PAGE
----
It is hard to predict what the future will hold for social media and law enforcement. Technology will continue to rapidly change and social media will evolve to fit the demands of society. The capabilities of social media tools will only improve over time and might even give rise to new alternatives for law enforcement to utilize. This has changed the way traditional crimes were once performed such as burglaries and kidnapping and will also give rise to new threats to society. As a result, all law enforcement agencies from around the world will continue to adapt in order to serve and protect the people. Despite the current issues over privacy, the advantages of continued social media use have proven to be invaluable and will continue to outweigh the disadvantages.

Tracking Gangs through social media
Big brother or clever
crime fighting (37 mins)
Being a public service, a good reputation is critical with the community. They must tread carefully when sharing information with the public as well as maintain professionalism.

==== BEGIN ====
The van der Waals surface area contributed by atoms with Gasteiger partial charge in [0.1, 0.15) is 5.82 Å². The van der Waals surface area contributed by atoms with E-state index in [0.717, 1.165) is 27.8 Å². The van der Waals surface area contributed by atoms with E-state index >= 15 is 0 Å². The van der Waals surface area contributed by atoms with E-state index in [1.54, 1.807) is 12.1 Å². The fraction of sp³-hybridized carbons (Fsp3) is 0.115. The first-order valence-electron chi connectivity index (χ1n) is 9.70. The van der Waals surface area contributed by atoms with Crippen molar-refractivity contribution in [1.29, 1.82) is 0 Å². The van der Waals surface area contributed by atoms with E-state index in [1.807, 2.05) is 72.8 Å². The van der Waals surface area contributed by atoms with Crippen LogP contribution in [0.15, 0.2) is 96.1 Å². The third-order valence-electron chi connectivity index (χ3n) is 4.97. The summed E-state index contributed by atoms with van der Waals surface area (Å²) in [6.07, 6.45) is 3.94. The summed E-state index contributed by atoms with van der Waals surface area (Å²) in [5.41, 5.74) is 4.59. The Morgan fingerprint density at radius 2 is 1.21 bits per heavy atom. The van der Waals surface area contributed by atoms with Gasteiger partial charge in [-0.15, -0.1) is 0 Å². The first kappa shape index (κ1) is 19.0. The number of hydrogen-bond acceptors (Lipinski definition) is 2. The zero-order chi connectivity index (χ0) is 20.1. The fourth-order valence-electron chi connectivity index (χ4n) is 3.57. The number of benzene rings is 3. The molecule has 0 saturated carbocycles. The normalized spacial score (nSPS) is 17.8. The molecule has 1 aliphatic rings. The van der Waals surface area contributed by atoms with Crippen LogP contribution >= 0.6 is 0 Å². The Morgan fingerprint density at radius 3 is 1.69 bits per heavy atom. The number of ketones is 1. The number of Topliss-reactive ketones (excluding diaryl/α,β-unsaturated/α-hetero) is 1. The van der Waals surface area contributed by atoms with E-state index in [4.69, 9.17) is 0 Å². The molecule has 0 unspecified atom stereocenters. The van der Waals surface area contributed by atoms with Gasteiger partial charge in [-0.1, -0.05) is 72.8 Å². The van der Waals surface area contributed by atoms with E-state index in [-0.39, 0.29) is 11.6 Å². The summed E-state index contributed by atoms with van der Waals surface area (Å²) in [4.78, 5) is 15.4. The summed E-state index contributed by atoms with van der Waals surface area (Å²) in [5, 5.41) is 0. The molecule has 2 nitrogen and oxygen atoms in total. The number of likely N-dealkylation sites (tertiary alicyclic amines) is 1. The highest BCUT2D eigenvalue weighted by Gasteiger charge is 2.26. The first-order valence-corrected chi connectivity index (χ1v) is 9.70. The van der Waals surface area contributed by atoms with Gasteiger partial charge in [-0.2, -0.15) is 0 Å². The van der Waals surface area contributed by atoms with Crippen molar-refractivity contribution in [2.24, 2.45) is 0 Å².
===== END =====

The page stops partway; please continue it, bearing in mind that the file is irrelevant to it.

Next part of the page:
Police, undercover operatives, and their families can be exposed through social media and biometric software. Younger recruits are more susceptible to this kind of exposure due to potentially frequent use prior to recruitment.
Allowing comments/posts from the public can lead to trolling, flaming, shaming, and spam. This includes abusive or defamatory responses from the public, and false reporting
In Fort Wayne, Indiana police were notified of a double murder/suicide via Facebook from a friend of the murderer that was 2,200 miles away in Washington State. The killer posted a status on his Facebook page asking people to call 911 and stated “I’ve killed Ryann, Erin, and myself” (Vollmer, 2011, para. 15)